Key Expects New Zealand Central Bank to Lower Rates, Sends Kiwi Tumbling
New Zealand’s Prime Minister John Key expects the central bank to cut interest rates as the nation grapples with the aftermath of the deadliest earthquake in 80 years. The local currency slid to the lowest level this year.
“We’d certainly welcome it,” Key, 49, said in an interview in Wellington today. “The market has priced in a cut from the Reserve Bank. That would probably be my expectation, that the Reserve Bank would cut, but it’s for them to determine that.”
Key’s remarks were his most explicit on the outlook for borrowing costs since the Feb. 22 temblor devastated New Zealand’s second-largest city. The central bank has kept rates unchanged since July after two increases in the middle of last year, and a reduction would contrast with steps by counterparts around the world to check escalating inflation pressures.
“The RBNZ already has a very difficult decision to make and whether real or perceived, there’s now an additional layer of pressure,” said Annette Beacher, head of Asia-Pacific research at TD Securities in Singapore. “He should be maintaining the appropriate distance between central bank decisions and the government.”
The Reserve Bank of New Zealand declined to comment on the prime minister’s remarks.
‘Virtually No Growth’
A recession in the first half of 2011 cannot be ruled out, and there’s likely to be “virtually no growth” recorded in New Zealand for the financial year through June, Key said. He estimated the impact of the earthquake will reduce gross domestic product by about NZ$15 billion ($11 billion) and result in about NZ$5 billion less in tax revenue.
The 6.3-magnitude earthquake, which killed more than 150 people, is likely to slow an economy that already contracted in the third quarter of 2010. Christchurch’s second major temblor in six months, following a magnitude 7.0 quake on Sept. 4, wrecked its central business district. Both quakes may have caused as much as NZ$20 billion in damage, Key said this week.
The Reserve Bank of New Zealand’s next rate-setting meeting is scheduled for March 10. Four of eight economists surveyed by Bloomberg News predict the official cash rate will be lowered from 3 percent.
“Certainly they are going to have a period of where, like us, they’ll be looking at very flat growth,” Key said, referring to the central bank. Asked about a potential recession, he said “our hope would be that wouldn’t be the case.” He cited high New Zealand commodity prices as a potential factor in preventing a recession this year.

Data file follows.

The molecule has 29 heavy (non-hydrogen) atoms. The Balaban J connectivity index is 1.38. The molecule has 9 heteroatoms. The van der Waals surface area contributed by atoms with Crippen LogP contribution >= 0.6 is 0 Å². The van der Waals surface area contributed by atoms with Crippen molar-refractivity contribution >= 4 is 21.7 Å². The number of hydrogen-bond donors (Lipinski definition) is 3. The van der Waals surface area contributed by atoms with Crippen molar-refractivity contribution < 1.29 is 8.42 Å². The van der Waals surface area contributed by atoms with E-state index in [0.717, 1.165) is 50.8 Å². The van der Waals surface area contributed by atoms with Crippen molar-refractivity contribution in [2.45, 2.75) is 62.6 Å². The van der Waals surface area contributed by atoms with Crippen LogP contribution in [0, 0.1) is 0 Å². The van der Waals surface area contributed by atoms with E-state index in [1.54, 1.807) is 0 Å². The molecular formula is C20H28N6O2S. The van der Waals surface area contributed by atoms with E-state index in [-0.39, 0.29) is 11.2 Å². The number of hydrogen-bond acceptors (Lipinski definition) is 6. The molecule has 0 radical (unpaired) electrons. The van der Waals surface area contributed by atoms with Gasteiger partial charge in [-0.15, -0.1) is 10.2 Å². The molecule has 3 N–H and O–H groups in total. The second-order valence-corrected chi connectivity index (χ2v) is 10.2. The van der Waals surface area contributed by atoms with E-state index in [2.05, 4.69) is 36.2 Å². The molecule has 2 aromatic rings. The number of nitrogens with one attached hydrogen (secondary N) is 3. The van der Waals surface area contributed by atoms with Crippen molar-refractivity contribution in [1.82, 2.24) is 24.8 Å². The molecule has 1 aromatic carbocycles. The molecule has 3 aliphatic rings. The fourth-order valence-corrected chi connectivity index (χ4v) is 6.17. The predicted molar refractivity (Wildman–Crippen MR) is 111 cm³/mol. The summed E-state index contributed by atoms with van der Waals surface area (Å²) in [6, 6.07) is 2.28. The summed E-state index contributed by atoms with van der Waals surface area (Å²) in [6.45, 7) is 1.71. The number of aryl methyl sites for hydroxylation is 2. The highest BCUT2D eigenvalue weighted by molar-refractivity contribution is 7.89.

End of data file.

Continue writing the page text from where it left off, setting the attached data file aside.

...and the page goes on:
About three-quarters of the estimated earthquake costs will be covered by the Earthquake Commission levy, reinsurance agreements and private insurance, according to Key. The government may have to pay NZ$5 billion to NZ$10 billion of the damage to infrastructure “over time,” Key said.
“The overall economic position isn’t dire in New Zealand by any stretch of the imagination, it’s just that the earthquake is a dominant factor,” Key said.
While the government wasn’t expecting a downgrade to New Zealand’s sovereign credit rating following the earthquake, the country’s high level of private-sector debt was a concern, Key said. New Zealand owed the equivalent of about 85 percent of its gross domestic product, most of it privately, he said.
“It will now be more difficult to get on top of that debt position from a government point of view, so that could put some pressure on the rating agencies, but we’re hopeful we can make enough adjustments to stave off a credit downgrade,” Key said.
Key is coordinating a global fund-raising appeal for the Christchurch earthquake and is seeking to raise “hundreds of millions” for its victims. The government was preparing to seek contributions from wealthy investors, banks and institutions around the world, he said.
New Zealand isn’t ruling out a separate levy to help repair Christchurch, Key said, calling that option “unlikely.”
Before last week’s temblor struck, New Zealand’s government expected that a budget deficit projected to be NZ$15.6 billion in the year ending June 30 would start to narrow, with a surplus targeted by 2015.
“It’s fair to say it makes it more challenging -- not impossible, but certainly more challenging,” Key said of the surplus goal.
Key graduated from the University of Canterbury in 1982 with a degree in commerce. He worked as an auditor before joining Elderbank in Wellington, the financial unit of agriculture company Elders Australia Ltd., becoming its head foreign-exchange trader.
He joined Merrill Lynch & Co. in Singapore in 1995, where he rose to become head of foreign exchange. He returned to New Zealand in 2001.
To contact the reporter on this story: Chris Bourke in Wellington at firstname.lastname@example.org